To just be wandering around in life leads to wherever the wind is blowing.
- Is that where you want to end up?
- Do you still have some dreams and goals that you want to pursue?
- What truly matters to you?
Maybe you want to give back to your community. Maybe you want to take care of your grandchildren and share your values with them. Maybe you want to move abroad and learn a new language and culture. Maybe you want to start a small business tied to something you are passionate about.
People want to feel fulfilled in their lives. To know that their presence on earth meant something to the people they came in touch with. That they lived according to their deepest-held values.
“Happiness is when what you think, what you say, and what you do are in harmony”
– Mahatma Gandhi
You still need to drive to your destination
Your meaning and purpose act as your destination in life. But knowing your destination and having enough money to fuel your journey is not enough.
You also need to be healthy — physically and emotionally. Your body, mind, and spirit are all connected. Sure your body will age but your mind and spirit can elevate you even during the most trying times.
Good lifestyle habits and feeding your brain with stimulation lead to greater life satisfaction.
You may also want some friends and family along for the ride to keep you company during the good and bad times. Your social connections in life matter a lot! Cultivate your friendships and stay close to your family. You will eventually need them.
What you do during your long journey is also important. Focus on activities that give you enjoyment and pleasure. The key is doing, not just planning to do. Maybe you want to hone your music skills, work-part-time to share your experience, or tend to your vegetable patch. Just watching TV all day does not count.
And don’t forget that what you see along the way can also give you great satisfaction in your journey. It is not just getting to your destination that matters, but also how you get there.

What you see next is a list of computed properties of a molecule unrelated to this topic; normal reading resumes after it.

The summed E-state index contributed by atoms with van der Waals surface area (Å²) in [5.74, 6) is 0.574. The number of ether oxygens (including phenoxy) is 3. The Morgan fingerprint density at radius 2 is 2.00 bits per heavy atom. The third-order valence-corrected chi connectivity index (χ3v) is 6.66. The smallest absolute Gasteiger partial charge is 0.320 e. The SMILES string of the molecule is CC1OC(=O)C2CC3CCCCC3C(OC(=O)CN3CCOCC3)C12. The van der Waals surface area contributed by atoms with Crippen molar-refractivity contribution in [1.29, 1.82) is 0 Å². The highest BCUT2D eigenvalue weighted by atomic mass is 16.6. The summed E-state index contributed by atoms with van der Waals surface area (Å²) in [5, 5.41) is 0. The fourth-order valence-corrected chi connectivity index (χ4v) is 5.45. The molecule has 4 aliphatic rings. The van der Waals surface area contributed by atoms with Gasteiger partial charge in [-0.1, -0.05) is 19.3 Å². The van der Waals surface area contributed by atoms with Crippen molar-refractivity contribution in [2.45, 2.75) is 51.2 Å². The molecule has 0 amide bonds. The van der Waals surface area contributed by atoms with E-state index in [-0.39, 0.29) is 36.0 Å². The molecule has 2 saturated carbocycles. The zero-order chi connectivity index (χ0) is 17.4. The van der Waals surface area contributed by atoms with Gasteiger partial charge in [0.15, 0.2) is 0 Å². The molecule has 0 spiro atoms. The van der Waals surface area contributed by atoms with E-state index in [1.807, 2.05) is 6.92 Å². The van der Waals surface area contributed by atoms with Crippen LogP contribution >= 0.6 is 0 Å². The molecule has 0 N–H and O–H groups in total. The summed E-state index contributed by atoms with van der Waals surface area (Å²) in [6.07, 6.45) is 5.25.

There are always different paths to your destination. Choose the route whose surroundings are most closely aligned with your values and what you are trying to accomplish in life.
Your environment and lifestyle play a huge role in getting you to your destination. Good intentions are no match to a poor environment according to Stanford psychologist BJ Fogg.
Your money does not determine your fate
Giving money the power to shape your life is an easy way out. You know that designing the life you want is up to you and you only.
Sure, money can be a hurdle just like not having Gisele Bundchen’s or Brad Pitt’s looks. Very few hurdles in life can’t be overcome if you put your mind to it.
Sure money is necessary for living, but beyond a certain amount required for living focusing on other areas of your life will yield bigger pickups in happiness than adding another couple of winning trades to your 401(k).
Your happiness is about balance and congruence.
- Balancing all important aspects of your life — health, mindset, social, finances, your activities, and lifestyle in general.
- And making sure that all aspects of your life are in sync with each other.
Start with figuring out what you want out of your life and why it matters to you. You might want to visualize like Stephen Covey did what your 80th birthday party might look like — who would attend, what they would say, the music, the general vibe of the party, etc.
Once you know what matters to you and why the rest is execution.
As Tony Robbins likes to say “there are a million ways to get things done”. You just have to commit to action and following your path.
Will you get to the finish line of life with a smile on your face and a sense of fulfillment?
You may not get everything you wish for in life, but isn’t trying better than not trying?